WAILUKU - Maui County's public transit system is straining to meet the growing demand of bus riders. On occasion, some people have been unable to get aboard buses because there simply isn't enough room.
"We're currently operating at a huge disadvantage," county Department of Transportation Director Jo Anne Winer told Maui County Council members Tuesday as she described how large-capacity buses have been out of service and were being replaced by buses with fewer seats.
"It really makes for a lot of complaints," she said. "And we have been getting complaints recently from our riders, stating that they're being left at stops."
People wait to board buses funded by Maui County and operated by Roberts Hawaii on Tuesday afternoon at the Queen Ka‘ahumanu Center.
The Maui News / BRIAN PERRY photo
Winer's comments came as she asked council members to expedite approval of a resolution accepting the donation of three 1994 Gillig buses donated by the City and County of Honolulu. Each of those buses is valued at $5,000. And, Young Brothers donated the shipping cost of the buses, which was about $8,500 total.
Honolulu retired the 18-year-old buses from its TheBus fleet last month. Each bus can carry 45 seated passengers and another 20 standing.
Winer said the former Honolulu buses would be used as spares when Maui's buses aren't available.
The buses from Honolulu "have been checked out mechanically," she said. "The mileage that is on these Gillig buses is certainly well within the useful life" of the buses.
Council Chairman Danny Mateo and Council Member Gladys Baisa said they initially had concerns about taking used buses from Honolulu.
"Before we put our people on the buses, we've got to be sure that it's verifiably, certifiably safe for all of our people," Mateo said.
But he said he was satisfied with assurances from Winer's department that the buses had been thoroughly checked out mechanically.
Baisa said she knows the Honolulu buses are heavily used. "They're in constant motion," she said.
However, the donated buses are critically needed to augment Maui's public transit system, she said.
"We're in a crisis. We really need these buses," she said.
Councilors unanimously approved the bus and shipping donations.
Winer said that the county has only 14 of its 18 buses available for its 12 bus routes.
"We should get a couple back on line shortly," she said, explaining how one was severely damaged in a rear-end collision in early October and another bus had its front windshield shattered "in another mishap."
Both of those buses carry more than 40 seated passengers, she said, and the county has been forced to replace them on routes with 25-passenger buses as a stopgap measure.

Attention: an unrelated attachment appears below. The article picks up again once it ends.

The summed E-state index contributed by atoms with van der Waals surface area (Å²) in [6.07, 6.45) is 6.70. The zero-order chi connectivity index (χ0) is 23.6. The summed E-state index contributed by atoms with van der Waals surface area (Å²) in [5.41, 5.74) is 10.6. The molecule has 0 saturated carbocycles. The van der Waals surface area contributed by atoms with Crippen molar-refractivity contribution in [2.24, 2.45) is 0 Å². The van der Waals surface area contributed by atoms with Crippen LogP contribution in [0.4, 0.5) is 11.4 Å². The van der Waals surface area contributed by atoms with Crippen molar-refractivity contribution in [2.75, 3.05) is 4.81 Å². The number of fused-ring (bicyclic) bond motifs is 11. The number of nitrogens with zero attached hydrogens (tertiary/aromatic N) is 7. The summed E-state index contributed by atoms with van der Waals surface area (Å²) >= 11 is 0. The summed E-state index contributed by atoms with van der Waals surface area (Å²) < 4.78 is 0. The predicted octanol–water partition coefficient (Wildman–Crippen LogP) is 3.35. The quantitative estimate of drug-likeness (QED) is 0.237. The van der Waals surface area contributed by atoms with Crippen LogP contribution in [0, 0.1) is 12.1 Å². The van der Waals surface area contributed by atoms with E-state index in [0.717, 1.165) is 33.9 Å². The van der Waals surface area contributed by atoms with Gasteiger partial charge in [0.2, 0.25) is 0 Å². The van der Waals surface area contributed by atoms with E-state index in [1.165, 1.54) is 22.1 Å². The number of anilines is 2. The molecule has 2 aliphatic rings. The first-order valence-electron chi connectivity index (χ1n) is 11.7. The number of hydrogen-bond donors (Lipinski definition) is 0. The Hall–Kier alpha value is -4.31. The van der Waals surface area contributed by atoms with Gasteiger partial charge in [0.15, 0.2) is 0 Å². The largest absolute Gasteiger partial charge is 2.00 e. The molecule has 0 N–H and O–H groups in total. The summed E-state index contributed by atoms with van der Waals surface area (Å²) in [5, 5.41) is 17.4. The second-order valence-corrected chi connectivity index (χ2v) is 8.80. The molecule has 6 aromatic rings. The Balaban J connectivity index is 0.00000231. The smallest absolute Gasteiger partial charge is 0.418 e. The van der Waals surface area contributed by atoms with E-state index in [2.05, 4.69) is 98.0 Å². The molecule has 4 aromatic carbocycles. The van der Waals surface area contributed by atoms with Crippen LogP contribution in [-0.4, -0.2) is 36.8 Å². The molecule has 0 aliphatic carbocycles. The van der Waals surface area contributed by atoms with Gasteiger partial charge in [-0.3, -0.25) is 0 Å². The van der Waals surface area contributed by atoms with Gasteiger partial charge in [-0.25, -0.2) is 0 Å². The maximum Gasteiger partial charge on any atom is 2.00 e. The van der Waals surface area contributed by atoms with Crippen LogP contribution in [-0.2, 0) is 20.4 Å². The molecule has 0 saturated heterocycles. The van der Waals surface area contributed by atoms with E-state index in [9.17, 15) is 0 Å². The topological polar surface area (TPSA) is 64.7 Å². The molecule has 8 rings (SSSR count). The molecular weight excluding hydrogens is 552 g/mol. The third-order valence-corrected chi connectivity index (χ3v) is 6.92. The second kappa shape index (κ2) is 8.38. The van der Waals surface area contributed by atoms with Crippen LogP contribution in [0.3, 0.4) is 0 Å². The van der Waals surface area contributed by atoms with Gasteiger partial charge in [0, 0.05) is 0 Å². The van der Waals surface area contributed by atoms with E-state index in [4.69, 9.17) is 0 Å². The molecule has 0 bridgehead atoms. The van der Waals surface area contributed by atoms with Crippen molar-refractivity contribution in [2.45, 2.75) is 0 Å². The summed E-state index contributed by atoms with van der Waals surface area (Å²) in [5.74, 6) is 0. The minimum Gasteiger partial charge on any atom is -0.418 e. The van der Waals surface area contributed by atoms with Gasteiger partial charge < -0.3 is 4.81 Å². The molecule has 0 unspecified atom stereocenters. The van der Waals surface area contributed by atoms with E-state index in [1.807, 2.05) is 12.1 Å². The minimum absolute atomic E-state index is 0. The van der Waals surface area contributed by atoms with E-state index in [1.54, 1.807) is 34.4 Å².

Two other buses are out of service for mechanical reasons.
Robert's Hawaii has used some of its vehicles to supplement the Maui County fleet, Winer said.
After Tuesday morning's council meeting, Winer said the rear-ended bus sustained about $100,000 in damage and was undergoing repairs.
"We didn't think we'd be able to salvage it," she said.
The bus is awaiting parts for repairs at Yoshizawa's Collision & Refinishing Specialists in Wailuku.
The mishap with the bus that had its window shattered happened about a month ago at the Queen Ka'ahumanu Center, Winer said. Parts have been ordered to repair that bus.
The accident happened when a driver failed to properly set a parking brake, and, when a door closed, the bus lurched forward and hit a building, she said. No one was hurt, but a driver was terminated following the incident, she said.
Winer acknowledged the problem of bus riders being unable to board full buses.
However, "it's not a daily occurrence," she said. Federal safety standards limit the number of people who can squeeze on board a bus.
The incidents of people being left curbside depends on the number of buses currently out of service and the size of those buses, Winer said. The situation is aggravated when cruise ship passengers visit Maui, and their need for bus rides is added to the already high demand from island residents.
"On cruise ship days, every bus could be operating, and it still would not be enough," she said.
Winer said bus drivers can't deny rides to visitors, but some residents needing to get to work on time have politely asked visitors to wait for a later bus.
"Our visitors are really trying to be sensitive," she said. "They do have more time."
The busiest bus routes are to West and South Maui, she said. And, on days when cruise ships are in port, bus routes in Kahului are among the island's most heavily used.
Winer said her department expects annual public transit ridership by the end of this fiscal year, June 30, to surpass 2.7 million people. That's up from 2.3 million in fiscal 2010-11 and up from 2 million in fiscal 2009-10, she said.
The growth in ridership is being driven by high gas prices and the decision of some people to conserve costs on insurance and wear-and-tear on their vehicles, Winer said.
"Some people have totally gotten rid of their vehicles," she said.
* Brian Perry can be reached at email@example.com.